2012 – ongoing
ClipNotes is a software program that uses XML mark-up of film to facilitate quick segmentation, annotation and presentation of film clips. ClipNotes aims to collapse the research and presentation divide in film analysis by bridging the two: the user’s textual research and analysis is also the development of their presentation. A public, user-submitted repository for these XML files is available at clipnotes.org, which will allow for widespread sharing of textual analysis and should provide an invaluable teaching resource. In addition, the database will eventually provide unique research opportunities, in the form of data-processing and pattern recgonition of annotations and descriptions.
The Cinema of Steven Soderbergh
Book Abstract: The industry’s only director-cinematographer-screenwriter-producer-actor-editor, Steven Soderbergh is contemporary Hollywood’s most innovative and prolific filmmaker. A Palme d’or and Academy Award-winner, Soderbergh has directed nearly thirty films, including political provocations, digital experiments, esoteric documentaries, global blockbusters, and a series of atypical genre films. This volume considers its slippery subject from several perspectives, analyzing Soderbergh as an expressive auteur of art cinema and genre fare, as a politically-motivated guerrilla filmmaker, and as a Hollywood insider. Combining a detective’s approach to investigating the truth with a criminal’s alternative value system, Soderbergh’s films tackle social justice in a corporate world, embodying dozens of cinematic trends and forms advanced in the past twenty-five years. His career demonstrates the richness of contemporary American cinema, and this study gives his complex oeuvre the in-depth analysis it deserves.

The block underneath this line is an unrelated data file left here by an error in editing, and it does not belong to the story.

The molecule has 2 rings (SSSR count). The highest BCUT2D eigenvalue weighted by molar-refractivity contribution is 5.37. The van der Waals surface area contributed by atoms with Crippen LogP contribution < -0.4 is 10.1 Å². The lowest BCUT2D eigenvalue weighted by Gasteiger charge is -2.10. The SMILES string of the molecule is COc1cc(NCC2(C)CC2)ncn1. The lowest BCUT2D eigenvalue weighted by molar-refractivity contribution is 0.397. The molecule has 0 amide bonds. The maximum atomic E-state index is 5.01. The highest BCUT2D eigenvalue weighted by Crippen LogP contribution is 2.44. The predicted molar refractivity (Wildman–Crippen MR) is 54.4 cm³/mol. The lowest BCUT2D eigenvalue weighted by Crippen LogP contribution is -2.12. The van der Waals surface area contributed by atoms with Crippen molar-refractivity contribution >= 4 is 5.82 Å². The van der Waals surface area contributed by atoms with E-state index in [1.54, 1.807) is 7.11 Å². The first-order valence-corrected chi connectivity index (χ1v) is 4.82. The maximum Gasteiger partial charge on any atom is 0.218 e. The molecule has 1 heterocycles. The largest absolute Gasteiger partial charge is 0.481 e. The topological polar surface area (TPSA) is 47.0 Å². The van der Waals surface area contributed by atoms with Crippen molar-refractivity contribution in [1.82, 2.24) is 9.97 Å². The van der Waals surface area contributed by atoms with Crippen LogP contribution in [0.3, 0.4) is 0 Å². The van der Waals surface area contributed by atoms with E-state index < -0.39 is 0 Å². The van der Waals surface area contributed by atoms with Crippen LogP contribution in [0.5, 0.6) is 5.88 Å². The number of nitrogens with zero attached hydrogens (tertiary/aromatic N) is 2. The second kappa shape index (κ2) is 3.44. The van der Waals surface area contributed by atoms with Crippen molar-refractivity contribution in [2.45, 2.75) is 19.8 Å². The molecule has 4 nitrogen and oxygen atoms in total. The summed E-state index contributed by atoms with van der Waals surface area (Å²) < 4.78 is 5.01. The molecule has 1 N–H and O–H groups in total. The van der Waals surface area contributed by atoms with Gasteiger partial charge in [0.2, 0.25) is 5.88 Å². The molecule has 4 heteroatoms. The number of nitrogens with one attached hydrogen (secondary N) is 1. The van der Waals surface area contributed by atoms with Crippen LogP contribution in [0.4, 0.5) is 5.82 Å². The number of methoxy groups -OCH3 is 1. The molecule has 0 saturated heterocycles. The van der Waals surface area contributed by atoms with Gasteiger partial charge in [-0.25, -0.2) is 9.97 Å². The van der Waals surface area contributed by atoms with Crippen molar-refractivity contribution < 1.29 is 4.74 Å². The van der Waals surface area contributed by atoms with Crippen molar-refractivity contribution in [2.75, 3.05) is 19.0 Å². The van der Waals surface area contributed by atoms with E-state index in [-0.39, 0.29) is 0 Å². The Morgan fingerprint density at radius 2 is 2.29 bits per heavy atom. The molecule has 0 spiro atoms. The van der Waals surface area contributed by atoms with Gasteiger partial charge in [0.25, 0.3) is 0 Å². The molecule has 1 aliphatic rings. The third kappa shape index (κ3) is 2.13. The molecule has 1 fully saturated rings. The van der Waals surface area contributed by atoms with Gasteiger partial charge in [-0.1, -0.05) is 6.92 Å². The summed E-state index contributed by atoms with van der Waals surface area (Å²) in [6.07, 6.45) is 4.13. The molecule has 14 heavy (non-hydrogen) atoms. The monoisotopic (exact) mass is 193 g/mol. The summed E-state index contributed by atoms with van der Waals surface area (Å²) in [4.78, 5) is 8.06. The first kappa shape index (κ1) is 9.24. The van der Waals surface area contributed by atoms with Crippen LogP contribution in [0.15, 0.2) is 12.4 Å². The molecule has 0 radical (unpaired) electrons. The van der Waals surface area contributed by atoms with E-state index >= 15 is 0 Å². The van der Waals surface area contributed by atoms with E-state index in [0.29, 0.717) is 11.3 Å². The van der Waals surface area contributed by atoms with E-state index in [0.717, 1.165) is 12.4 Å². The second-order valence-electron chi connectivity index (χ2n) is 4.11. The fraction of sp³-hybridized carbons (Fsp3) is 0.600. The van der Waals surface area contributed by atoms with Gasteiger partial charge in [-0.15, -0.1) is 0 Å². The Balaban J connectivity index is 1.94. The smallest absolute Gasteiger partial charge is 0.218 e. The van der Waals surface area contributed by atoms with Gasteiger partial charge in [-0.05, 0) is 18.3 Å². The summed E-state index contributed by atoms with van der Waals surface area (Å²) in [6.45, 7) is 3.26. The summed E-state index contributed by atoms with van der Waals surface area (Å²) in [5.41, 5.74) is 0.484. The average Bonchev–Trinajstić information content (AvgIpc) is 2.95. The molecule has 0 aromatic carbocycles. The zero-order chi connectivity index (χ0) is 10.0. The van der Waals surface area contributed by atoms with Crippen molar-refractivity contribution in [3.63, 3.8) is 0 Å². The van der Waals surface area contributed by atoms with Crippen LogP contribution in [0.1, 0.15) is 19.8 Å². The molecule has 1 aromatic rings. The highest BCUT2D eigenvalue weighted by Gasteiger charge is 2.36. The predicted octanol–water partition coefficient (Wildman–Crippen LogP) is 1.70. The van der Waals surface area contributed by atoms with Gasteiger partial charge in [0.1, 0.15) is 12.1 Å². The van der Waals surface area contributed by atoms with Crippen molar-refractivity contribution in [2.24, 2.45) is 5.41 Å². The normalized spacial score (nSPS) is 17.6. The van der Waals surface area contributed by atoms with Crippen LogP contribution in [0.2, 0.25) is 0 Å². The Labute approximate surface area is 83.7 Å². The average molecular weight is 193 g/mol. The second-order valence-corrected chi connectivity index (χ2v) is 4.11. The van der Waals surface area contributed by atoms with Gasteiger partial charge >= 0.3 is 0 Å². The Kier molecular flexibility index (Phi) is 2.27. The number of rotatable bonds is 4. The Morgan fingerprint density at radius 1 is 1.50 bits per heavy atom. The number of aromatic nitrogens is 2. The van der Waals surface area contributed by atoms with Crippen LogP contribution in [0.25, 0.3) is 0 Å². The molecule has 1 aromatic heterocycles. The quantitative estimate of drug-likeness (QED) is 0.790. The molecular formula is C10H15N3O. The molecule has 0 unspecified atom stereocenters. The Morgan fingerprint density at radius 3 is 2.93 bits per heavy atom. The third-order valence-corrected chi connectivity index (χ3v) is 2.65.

Cinephile is the University of British Columbia’s peer-reviewed film journal, published annually in print and online with the support of the Centre for Cinema Studies. I worked on seven issues (3, 4, 5.1, 5.2, 6.1, 6.2, and 7.1), including Editor-in-Chief for Vol. 4, “Post-Genre“, and all seven as the layout designer, the web designer, and a member of the editorial board. With a small, dedicated team, we transformed the journal from a humble graduate student publication into a rigorously peer-reviewed biannual journal, featuring influential scholars, a full-colour print-run with illustrations and photography by local artists, and a full-featured website with archives and multimedia.
More information: cinephile.ca
Just Kids: Homeless Youth in Canada
Just Kids: Homeless Youth in Canada (2003) is a short documentary comprised of interviews with homeless youth who live on the streets of London, Ontario. The interview subjects open up about the struggles and hardships of living without a home, the omnipresent threat of violence and drugs, and the difficulties associated with maintaining employment and friendships. The documentary competed in multiple festivals, and is still used in Ontario secondary schools and select university courses as teaching material.